Twitter is a fairly uncomplicated site; however, there are a few tips and tricks to gaining more followers (people reading your messages); being retweeted (having your messages re-broadcast); and ultimately converting followers to customers on your site.
I’ve got 10 Twitter Tips you’ll want to consider as you create your Twitter account.
Craft a Relevant User Name. Use your real name or your company name, but whatever you do don’t get too cute or too sultry. There are Twitter spammers out there and they tend to use cute or sultry names – they also tend to get banned. If you will be the only one Tweeting on behalf of your site and you’re not that well known yet, stick with your site or company name. If you have some notoriety, use your real name (assuming someone else hasn’t taken that User Name). Examples of good e-commerce User Names could be Philly_WaterTrtment; Diapers_r_us; Kids_Corner_Toys, etc.
Don’t neglect your profile image. No one will take you seriously if your Twitter profile’s image is the default brown box. The default box either tells your fellow Twitterers you’re new or don’t care. Instead, use a site logo, a fun graphic or even your own headshot.
Remember to write a profile. Your Twitter profile is a searchable section of your Twitter persona. You can write your profile to include keywords as well as a website URL. An example of a good Twitter profile would read something like this: KittyTreats.com is a e-commerce site specializing in cat toys and treats.
Write a non-lame first post. A lot of people will draft their first Tweet something along the lines of “This is our/my first Tweet.” That’s all well and good, but if you want to capture future follower’s attention, you may want to post something a little wittier. Consider doing some basic marketing with your first Tweet: “Looking forward to talking to people on Twitter about cats and the humans who love them.”
Post a few more introductory posts before you start to find people to follow. When you start to follow people (or sites) on Twitter, they’ll most likely check out your profile and see if you’re legit or up to no good. One clue you’re a little shady? Having a single posts and a bunch of followers. Follow up your first tweet with a second, similar “getting-to-know-you” tweet: “Just getting the hang of Twitter and hoping to connect with cat lovers and let them know about our cat toys.”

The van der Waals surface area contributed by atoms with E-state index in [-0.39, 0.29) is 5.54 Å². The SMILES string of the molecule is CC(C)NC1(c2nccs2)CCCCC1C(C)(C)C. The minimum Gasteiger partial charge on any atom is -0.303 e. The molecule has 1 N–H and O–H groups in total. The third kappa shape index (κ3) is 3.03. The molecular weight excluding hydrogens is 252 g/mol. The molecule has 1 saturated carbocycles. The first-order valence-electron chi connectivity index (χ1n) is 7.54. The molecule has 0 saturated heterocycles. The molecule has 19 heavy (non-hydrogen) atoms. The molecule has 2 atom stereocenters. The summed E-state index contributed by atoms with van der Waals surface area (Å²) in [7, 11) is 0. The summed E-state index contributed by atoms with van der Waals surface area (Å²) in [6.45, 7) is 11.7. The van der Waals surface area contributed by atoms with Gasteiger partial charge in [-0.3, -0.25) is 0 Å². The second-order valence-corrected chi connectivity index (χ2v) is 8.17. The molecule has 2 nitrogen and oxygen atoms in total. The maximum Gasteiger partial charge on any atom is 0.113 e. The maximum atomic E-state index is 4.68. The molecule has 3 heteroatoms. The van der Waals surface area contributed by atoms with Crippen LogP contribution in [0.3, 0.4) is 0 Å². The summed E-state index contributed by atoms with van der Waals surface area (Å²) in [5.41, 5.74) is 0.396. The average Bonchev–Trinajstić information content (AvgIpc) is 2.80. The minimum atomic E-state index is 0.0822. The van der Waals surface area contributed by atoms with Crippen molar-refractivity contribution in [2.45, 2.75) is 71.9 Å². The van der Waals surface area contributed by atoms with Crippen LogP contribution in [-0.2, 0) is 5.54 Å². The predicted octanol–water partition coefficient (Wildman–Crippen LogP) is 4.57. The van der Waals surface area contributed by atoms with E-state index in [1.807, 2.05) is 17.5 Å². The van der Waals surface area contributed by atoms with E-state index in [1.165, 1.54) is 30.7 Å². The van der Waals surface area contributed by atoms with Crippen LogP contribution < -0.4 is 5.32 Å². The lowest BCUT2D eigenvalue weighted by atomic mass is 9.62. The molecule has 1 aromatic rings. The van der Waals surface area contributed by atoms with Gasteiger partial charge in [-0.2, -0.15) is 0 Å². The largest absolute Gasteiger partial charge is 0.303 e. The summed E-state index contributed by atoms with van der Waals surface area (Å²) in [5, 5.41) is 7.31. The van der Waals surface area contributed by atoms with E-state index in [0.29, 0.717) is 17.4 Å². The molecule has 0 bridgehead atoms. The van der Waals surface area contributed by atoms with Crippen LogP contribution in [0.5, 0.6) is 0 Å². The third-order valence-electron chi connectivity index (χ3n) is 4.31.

Find and follow your fellow Twitterers. Twitter offers an option of rummaging through your e-mail inbox to look for people whose email addresses you have that they also have on Twitter. This is one option for finding people to follow. Another option is to use “Find on Twitter” function under “Find People.” Go ahead and see if your local paper, favorite websites, or retailers have a Twitter presence. Not only you have some followers to look at and read, you also get a better sense of how different folks craft their tweets. Another good option for finding people to follow is by using Twitter Search (search.twitter.com/). Essentially a Twitter search engine, Twitter Search allows you to plug in a term or terms and see who is talking about them on Twitter. Once you’ve found people (or sites or companies), go ahead and follow them.
Concentrate on crafting good Tweets. No one (and I repeat, NO ONE) likes having sales-only Tweets rammed down their throats. Twitter is best used as an extension of your brand. Use it to converse with cat lovers (or whatever your site sells), or cat food manufacturers, etc. If you’re running a special sale on your site, it’s a great idea to Tweet that; however, don’t let it be the only thing you Tweet. Twitterers love a conversation.
Spread the love and ReTweet good Tweets. In keeping with our fictional KittyTreats.com idea, say you follow Purina on Twitter and they’ve just posted a recall on their food. All of your followers may not know about the recall and you want to let them know. By ReTweeting (RT as it’s commonly known in Twitterville), you can spread the word to your followers as well. A word about retweeting: A retweet requires the RT and then the @____username in order to be considered a retweet. If your RT is too long, you can condense it to fit within 140 characters, just be sure to keep the gist of the message intact.
Broadcast your Twitter presence. Be sure to add a widget on your own site that proudly displays your presence on Twitter. Whether your run a live Tweet stream on your site or just a graphic and a link, online buyers will see you on Twitter and odds are, will hop over to Twitter to follow you (if they’re already on). In this day and age, a lot of online shoppers are finding e-retailers with social media flavor to be a little more “hip” and with it which translates to sales for you.